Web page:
Pharma largely backed off mergers and acquisitions this year, but there were still a couple of deals earning attention. Bristol-Myers Squibb (NYSE:BMY) and AstraZeneca (NYSE:AZN) made a significant diabetes play. GlaxoSmithKline (NYSE:GSK) absorbed a pipeline partner with a small stable of drugs. The deals helped these big pharma players diversify their portfolio and offset revenues lost to patent expirations.
Here's a look at the top acquisitions of 2012.
Bristol-Myers' diabetes power play
The "Buy of the Year" award goes to Bristol-Myers Squibb for scooping up Amylin for about $5.3 billion. Big pharma chased diabetes projects this year, vying for a slice of an explosive growth market. Amylin was a market leader in the popular GLP-1 class of drugs. Bristol-Myers Squibb had yet to find its footing despite a long-standing diabetes partnership with AstraZeneca.
The Bristol-Astra pipeline product Forxiga had the potential to become first-in-class in a trendy new drug class, but Food and Drug Administration delays might strip that prize. Their approved treatments, Onglyza and Kombiglyze, brought in a combined $473 million last year. Amylin's Byetta brought in more than $500 million last year on its own.
AstraZeneca put in $3.5 billion of the initial cost in exchange for half the profits and then offered up more money for half the decision making rights. Astra needs this bolster more than Bristol-Myers. The company's facing a slate of patent expirations that has already claimed Seroquel this year. The best-sellers Nexium and Crestor will follow in 2014 and 2016, respectively.
Bristol-Myers had big patent losses this year that included the blood thinner Plavix, which accounted for one-third of annual revenues. But though its losses included two smaller blockbusters, Bristol's not losing as much of its portfolio as Astra will in the near future.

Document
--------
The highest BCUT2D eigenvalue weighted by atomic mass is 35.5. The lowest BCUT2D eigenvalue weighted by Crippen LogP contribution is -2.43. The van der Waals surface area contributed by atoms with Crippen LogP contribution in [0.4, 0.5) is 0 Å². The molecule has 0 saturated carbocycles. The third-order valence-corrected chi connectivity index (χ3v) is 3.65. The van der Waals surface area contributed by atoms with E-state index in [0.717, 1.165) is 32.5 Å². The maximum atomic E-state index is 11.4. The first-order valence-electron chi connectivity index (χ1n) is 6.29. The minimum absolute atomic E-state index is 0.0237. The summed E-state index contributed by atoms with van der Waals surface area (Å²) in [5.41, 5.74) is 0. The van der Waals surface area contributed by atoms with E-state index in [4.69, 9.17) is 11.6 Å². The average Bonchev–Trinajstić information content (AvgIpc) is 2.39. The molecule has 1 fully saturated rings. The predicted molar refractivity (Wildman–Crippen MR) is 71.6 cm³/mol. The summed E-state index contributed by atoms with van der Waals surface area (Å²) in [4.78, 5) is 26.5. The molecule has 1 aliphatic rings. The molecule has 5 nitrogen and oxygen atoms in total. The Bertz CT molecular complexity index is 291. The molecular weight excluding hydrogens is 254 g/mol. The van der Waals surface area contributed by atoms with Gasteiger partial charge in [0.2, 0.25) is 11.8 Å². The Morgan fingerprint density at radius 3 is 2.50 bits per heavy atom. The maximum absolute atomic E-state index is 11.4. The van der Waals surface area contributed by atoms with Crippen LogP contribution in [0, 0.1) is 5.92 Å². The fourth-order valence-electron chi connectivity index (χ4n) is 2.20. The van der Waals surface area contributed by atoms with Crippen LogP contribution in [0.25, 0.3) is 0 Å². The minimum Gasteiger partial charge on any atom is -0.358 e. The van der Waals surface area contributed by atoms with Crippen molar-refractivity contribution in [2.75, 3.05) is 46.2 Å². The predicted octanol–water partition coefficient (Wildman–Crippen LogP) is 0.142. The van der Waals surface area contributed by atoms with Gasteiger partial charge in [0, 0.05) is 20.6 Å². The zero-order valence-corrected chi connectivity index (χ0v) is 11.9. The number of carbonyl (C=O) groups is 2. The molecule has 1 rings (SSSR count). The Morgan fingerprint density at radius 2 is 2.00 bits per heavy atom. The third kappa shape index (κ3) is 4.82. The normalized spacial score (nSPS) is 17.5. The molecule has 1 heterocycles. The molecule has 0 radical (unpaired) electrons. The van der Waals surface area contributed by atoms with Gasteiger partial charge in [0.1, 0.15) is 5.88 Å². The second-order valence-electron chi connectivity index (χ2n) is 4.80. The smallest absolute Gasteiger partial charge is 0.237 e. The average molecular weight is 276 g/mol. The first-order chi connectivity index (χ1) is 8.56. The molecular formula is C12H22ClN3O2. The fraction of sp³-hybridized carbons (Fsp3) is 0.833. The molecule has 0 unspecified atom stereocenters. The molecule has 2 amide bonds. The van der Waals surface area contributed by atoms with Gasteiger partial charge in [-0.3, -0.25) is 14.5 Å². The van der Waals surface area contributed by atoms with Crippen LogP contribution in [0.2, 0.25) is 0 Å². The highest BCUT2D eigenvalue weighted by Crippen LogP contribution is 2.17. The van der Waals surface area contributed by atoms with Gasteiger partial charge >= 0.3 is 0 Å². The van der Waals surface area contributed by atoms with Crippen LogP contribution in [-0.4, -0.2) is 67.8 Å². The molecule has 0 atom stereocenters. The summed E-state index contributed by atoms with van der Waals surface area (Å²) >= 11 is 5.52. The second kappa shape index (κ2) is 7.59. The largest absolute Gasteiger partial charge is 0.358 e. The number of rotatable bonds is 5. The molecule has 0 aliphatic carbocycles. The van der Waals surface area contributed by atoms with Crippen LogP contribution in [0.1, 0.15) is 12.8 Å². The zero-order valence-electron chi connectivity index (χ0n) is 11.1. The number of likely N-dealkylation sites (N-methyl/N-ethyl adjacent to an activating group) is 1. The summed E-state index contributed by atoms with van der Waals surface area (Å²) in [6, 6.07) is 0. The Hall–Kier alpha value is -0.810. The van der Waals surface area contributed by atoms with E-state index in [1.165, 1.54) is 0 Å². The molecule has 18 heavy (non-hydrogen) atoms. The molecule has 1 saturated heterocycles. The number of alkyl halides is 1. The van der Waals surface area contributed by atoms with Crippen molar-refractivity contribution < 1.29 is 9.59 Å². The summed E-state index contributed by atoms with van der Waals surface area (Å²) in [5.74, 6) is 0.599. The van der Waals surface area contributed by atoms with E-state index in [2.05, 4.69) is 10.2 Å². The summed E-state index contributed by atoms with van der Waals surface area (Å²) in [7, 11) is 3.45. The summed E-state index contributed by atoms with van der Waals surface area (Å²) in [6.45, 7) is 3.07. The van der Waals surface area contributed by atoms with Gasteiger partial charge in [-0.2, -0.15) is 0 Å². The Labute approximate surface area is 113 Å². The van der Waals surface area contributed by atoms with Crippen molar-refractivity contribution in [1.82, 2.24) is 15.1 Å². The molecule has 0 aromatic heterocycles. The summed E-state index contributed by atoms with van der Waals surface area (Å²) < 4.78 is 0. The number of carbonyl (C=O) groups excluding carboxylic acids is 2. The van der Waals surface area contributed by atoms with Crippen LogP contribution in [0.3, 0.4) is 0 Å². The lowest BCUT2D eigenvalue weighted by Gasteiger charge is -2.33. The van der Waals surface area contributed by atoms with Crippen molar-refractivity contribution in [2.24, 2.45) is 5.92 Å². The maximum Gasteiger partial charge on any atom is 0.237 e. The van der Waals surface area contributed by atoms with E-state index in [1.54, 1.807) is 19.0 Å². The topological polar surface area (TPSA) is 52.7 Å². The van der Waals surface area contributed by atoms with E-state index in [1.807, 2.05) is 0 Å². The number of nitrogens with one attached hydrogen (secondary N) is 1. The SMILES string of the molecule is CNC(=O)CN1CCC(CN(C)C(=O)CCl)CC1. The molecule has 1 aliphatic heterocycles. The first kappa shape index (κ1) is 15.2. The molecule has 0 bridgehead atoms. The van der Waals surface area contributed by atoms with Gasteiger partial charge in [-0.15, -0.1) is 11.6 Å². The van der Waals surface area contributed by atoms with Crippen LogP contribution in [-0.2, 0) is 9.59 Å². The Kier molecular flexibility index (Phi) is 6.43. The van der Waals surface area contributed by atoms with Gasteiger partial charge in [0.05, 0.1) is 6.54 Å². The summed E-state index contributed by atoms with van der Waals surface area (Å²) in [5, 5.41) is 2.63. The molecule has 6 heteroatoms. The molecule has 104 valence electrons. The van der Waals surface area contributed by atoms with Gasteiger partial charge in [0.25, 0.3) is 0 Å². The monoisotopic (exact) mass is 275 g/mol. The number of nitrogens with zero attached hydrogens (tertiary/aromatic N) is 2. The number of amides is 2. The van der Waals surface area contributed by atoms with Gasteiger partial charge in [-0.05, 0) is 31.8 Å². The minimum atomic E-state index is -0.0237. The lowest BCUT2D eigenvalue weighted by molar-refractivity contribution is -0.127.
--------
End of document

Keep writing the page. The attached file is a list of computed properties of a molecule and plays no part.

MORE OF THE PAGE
Glaxo's partner purchase
GlaxoSmithKline suffered the loss of the patent for its $8.1 billion asthma drug Advair this year, but no generic competitors have appeared yet. Diabetes drug Avandia also lost protection, but its revenues had dwindled since the FDA warned of its potential health risks in 2008. Glaxo found an opportunity to flesh out its pipeline and an additional new attempt at the diabetes market.
Glaxo and its partner Human Genome Sciences did a tango this year with HGS trying to play hard to get. The final deal ended up around $3 billion. This acquisition makes sense from a logistical standpoint since Glaxo had an investment in these products. Now it will also get all the revenue.
The partnership's Benlysta was the first lupus treatment to make it to market over 50 years. Approved in 2011, the drug brought in $52 million by the end of the year. Analysts were predicting much higher revenues. But there's time yet for Benlysta to pick up its momentum.
Tougher sells will be the GLP-1 drug albiglutide and the heart medication darapladib. Albiglutide simply faces a market that's already saturated and yet has a number of newcomers heading toward the gates. Darapladib's problems are a bit more complicated.
Darapladib has a complicated pipeline history filled with mid-stage questions and late-stage advances. Glaxo recently named the 14 drugs it plans to focus its attention on, and darapladib made that list.
Foolish final thoughts
These companies all involve multiple facets, and any one item isn't enough to scream "sell" or "buy." But the continued importance of diabetes projects is the prevailing lesson from the year's best acquisitions.